The decade he graduated high school must have been incredibly stressful. We went from the verge of war to actual war after Pearl Harbor was attacked. On the other side of the country, we set off an atomic chain reaction and interred legal, born in American citizens with a Japanese heritage. Later that decade, DNA breakthroughs would be made; Nazi atrocities were discovered, though not soon enough. We smuggled Nazi scientists out of Germany and gave them powerful positions building next gen modern weapons and stealth craft. We nuked two Japanese cities and the world scrambled to form the United Nations and other organizations to monitor and punish some war crimes. My grandpop Frank isn’t listed on the 1920 census and my grams rented out rooms in her house—and gave birth to their first child. Their first son was born in 1922. By 1923, my grandpop is a VP at a local fire house. Prohibition kicks in; we’re not sure how our Irish relatives dealt with it. We suspect the men simply joined private clubs or became bootleggers for Danny O’Leary or other bosses. The Philly area, along with Chicago and NY City were never really dry. This city of 2M people had over 15,000 speakeasies, brew pubs, and saloons.
My father never touched a drop of alcohol his entire life. He says it was due to the overdrinking indulged in by his relatives and friends. A Dougherty relative on his mom’s side of the family, dubbed ‘the Baron,’ was a big fight promoter. He owned a hotel with one of the longest bars in the country. My dad and I didn’t agree on spirits of any kind, though later in life, my dad made sweet, fortified wines using local fruit, and lots of trial and error patience. A Frenchman (a former husband) taught me how to enjoy and be discerning about hard liquor and wine, though he himself wasn’t discerning. In my 20s and 30s, I held several part-time jobs as a bartender and sommelier, and for a thesis paper, created a survey of alcohol, adding recipes and anecdotes from my world travels.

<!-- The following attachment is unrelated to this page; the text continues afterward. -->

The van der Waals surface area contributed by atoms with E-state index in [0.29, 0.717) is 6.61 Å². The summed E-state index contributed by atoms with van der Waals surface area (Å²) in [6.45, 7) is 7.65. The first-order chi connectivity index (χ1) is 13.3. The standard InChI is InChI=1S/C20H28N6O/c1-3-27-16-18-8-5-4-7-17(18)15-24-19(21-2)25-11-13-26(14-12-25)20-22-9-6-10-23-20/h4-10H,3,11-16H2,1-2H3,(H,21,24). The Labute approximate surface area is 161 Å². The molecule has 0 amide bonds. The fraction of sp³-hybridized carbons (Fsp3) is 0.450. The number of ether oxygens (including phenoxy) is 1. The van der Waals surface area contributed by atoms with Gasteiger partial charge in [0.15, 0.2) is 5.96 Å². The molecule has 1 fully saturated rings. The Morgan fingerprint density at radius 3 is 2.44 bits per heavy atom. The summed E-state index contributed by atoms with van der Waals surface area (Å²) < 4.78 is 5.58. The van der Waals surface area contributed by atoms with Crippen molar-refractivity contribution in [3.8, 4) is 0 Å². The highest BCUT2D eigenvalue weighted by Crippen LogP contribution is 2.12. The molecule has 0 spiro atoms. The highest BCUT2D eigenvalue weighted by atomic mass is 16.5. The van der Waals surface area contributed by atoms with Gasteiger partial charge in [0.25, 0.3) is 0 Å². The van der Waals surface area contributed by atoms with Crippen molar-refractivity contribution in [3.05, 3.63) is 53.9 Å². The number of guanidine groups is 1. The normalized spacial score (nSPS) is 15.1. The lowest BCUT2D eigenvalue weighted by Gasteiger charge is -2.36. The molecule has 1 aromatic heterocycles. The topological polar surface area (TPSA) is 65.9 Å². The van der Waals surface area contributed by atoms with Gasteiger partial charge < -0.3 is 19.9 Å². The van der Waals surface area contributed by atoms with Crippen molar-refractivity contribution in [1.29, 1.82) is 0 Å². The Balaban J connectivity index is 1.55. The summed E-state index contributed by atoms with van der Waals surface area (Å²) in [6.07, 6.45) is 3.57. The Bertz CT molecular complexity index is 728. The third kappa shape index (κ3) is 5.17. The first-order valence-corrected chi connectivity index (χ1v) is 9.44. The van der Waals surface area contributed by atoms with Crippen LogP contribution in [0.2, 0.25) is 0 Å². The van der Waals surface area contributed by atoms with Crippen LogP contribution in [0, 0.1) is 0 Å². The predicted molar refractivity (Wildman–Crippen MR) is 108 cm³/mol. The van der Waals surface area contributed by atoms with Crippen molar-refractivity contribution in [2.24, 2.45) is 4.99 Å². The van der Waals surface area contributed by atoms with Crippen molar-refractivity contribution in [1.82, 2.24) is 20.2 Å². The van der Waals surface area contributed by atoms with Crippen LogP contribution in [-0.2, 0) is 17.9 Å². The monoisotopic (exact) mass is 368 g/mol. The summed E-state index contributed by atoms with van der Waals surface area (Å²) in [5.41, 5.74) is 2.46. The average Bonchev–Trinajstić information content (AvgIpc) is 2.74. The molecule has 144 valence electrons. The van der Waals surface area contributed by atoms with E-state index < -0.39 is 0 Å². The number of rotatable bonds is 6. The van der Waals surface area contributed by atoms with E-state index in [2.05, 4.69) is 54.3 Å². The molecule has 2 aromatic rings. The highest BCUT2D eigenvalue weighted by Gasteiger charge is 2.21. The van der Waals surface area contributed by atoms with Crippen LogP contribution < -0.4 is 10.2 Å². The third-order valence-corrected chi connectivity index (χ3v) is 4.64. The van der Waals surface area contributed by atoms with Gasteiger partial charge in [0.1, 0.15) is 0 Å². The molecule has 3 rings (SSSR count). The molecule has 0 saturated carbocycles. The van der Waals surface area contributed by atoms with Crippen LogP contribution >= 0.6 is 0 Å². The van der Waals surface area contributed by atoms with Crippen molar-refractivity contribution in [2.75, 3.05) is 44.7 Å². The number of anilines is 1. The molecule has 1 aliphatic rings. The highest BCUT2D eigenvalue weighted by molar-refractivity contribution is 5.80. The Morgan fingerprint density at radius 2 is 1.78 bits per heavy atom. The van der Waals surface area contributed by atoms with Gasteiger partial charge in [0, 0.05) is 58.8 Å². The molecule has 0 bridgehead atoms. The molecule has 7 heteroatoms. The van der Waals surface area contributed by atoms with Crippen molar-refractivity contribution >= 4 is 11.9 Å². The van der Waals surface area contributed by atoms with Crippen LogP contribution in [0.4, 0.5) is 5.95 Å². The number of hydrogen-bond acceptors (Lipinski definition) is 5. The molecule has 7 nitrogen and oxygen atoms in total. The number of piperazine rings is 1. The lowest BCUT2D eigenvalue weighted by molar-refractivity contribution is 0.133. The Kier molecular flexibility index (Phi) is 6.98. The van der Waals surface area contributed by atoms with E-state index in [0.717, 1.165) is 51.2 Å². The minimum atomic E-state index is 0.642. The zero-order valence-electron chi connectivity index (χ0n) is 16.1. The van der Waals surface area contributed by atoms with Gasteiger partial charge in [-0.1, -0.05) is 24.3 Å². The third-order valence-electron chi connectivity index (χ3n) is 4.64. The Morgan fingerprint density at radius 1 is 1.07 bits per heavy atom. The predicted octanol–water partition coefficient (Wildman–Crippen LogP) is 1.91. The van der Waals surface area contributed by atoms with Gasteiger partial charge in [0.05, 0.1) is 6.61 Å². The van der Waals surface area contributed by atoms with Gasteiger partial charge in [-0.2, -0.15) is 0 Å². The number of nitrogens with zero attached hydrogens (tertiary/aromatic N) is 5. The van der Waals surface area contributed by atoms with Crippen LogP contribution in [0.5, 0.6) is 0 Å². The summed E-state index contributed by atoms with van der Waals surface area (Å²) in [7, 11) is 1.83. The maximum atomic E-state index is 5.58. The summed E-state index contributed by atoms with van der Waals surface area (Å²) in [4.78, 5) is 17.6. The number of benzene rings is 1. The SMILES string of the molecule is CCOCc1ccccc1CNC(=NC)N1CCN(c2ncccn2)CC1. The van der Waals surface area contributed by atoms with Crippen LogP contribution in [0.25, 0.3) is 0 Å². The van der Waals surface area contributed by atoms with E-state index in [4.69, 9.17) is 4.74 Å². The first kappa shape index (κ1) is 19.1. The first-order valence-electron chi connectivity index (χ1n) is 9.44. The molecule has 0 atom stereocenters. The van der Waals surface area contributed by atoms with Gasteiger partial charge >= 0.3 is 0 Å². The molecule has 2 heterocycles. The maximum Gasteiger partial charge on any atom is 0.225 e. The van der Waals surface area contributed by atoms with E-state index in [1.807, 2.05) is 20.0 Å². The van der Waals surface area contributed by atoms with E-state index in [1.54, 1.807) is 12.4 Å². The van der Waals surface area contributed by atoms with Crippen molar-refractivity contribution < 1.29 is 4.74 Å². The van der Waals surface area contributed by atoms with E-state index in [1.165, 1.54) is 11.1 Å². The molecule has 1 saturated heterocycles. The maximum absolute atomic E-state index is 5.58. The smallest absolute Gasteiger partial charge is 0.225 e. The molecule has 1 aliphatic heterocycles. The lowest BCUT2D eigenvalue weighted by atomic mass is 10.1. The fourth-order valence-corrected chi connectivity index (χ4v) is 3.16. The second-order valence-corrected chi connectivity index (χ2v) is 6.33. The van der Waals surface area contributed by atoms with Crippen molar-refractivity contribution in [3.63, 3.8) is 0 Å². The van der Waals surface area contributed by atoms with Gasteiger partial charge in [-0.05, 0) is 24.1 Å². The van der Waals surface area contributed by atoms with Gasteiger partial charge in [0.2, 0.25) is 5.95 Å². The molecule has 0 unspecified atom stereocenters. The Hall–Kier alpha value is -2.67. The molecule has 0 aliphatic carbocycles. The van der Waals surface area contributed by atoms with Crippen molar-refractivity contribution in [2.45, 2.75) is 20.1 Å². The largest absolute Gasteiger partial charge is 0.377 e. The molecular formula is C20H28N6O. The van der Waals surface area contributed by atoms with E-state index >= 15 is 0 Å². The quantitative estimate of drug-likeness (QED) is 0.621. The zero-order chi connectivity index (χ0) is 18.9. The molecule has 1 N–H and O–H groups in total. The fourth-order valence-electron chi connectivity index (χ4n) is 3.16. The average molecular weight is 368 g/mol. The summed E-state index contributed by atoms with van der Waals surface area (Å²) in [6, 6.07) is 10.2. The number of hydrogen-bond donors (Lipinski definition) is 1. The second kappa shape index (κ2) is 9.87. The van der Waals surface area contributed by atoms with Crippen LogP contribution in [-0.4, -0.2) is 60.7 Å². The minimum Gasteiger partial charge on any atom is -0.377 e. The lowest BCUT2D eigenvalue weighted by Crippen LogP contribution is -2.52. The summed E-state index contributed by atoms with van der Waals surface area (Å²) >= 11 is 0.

Though not really a beer drinker, I do like a Guinness as dark as tar. During one debate with my dad, I explained the theory Cheer’s Cliff Claven told Norm regarding the efficacy of alcohol. He said “a herd of buffalo can only move as fast as the slowest one. When the herd is hunted, it’s the slowest, weakest ones that are killed first. Natural selection is good for the herd as a whole, because the general speed and health of the herd improves by the regular killing of its weakest members. Similarly, the human brain can only operate as fast as the slowest brain cells. Excessive intake of alcohol kills some brain cells. But it attacks the slowest and weakest brain cells first. Therefore, regular consumption of beer eliminates the weaker brain cells, making the brain a faster, more efficient machine. That’s why you always feel smarter after a few beers…” I almost heard a chuckle.
The year my dad enlisted in the Army (Air Corps), there was a coal shortage causing some plants to go to a four day work week. The local Chester paper ran stories on the conflict in Burma, reported a grandmother beat her granddaughter to death, and that 12 Japanese cities were being warned they were next to be bombed by us. My dad’s older brother had enlisted in 1942 and was a Warrant Officer. Several of their uncles died during the war years, one in Burma in 1944, another locally after a year long illness. That uncle had also worked at Baldwin’s, and may have helped get my father a job as a machinist. Chester residents were told to save household fat so the war machine could make glycerin-explosives and scrap metal drives were held—also to support the war effort.
Computers as large as houses debuted in 1945 and quietly we formed the National Security Agency and other covet agencies. Truman desegregated the military and the new word on the lips of the political controllers was ‘commie.’ In the ‘holy’ lands, seemingly worthless landscape was being reallocated and parchments dubbed dead sea scrolls were found. Israel was formed and multiple countries fought over Berlin. People gained faster access to local and world news (at least a sanitized, improvised version) with the introduction of the TV and transistor radios; and mass media upped their game. The word commie became more real in 1948 when China went red officially. And Russia announced they too had the A bomb.
My early years were much different geographically and culturally. We moved many times, and I started most school years in new environments. I listened to the Beatles, knew the words of Gene Chandler’s Duke of Earl by heart, and frugged, twisted, shimmied, locomotived, and Freddied my way up and down the east coast. My parents listened to Bing, Sinatra, Como, and Patty Page, and my dad did his best to interest me in classical music, jazz, and Mitch Miller. The birth control pill was introduced in the 60s; we elected the first catholic president; and Rachael Carson warned us about our damaged planet via a book called The Silent Spring.